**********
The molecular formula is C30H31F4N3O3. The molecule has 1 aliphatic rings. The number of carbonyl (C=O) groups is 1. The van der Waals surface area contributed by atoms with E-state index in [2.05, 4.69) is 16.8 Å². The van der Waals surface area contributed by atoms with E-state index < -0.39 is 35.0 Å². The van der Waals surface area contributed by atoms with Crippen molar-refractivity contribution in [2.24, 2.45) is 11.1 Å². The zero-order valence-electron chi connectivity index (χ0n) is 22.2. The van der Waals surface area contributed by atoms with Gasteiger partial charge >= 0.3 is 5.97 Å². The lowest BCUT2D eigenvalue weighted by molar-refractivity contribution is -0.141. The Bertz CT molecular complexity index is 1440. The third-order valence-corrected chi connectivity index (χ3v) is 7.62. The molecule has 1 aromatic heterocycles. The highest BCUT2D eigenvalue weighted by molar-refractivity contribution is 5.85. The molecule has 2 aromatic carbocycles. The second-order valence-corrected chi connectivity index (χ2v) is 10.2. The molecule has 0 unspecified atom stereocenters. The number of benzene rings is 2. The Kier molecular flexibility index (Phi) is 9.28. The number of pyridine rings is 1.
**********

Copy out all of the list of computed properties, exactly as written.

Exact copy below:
The molecular formula is C30H31F4N3O3. The molecule has 1 aliphatic rings. The number of carbonyl (C=O) groups is 1. The van der Waals surface area contributed by atoms with E-state index in [2.05, 4.69) is 16.8 Å². The van der Waals surface area contributed by atoms with E-state index < -0.39 is 35.0 Å². The van der Waals surface area contributed by atoms with Crippen molar-refractivity contribution in [2.24, 2.45) is 11.1 Å². The zero-order valence-electron chi connectivity index (χ0n) is 22.2. The van der Waals surface area contributed by atoms with Gasteiger partial charge >= 0.3 is 5.97 Å². The lowest BCUT2D eigenvalue weighted by molar-refractivity contribution is -0.141. The Bertz CT molecular complexity index is 1440. The third-order valence-corrected chi connectivity index (χ3v) is 7.62. The molecule has 1 aromatic heterocycles. The highest BCUT2D eigenvalue weighted by molar-refractivity contribution is 5.85. The molecule has 2 aromatic carbocycles. The second-order valence-corrected chi connectivity index (χ2v) is 10.2. The molecule has 0 unspecified atom stereocenters. The number of benzene rings is 2. The Kier molecular flexibility index (Phi) is 9.28. The number of pyridine rings is 1.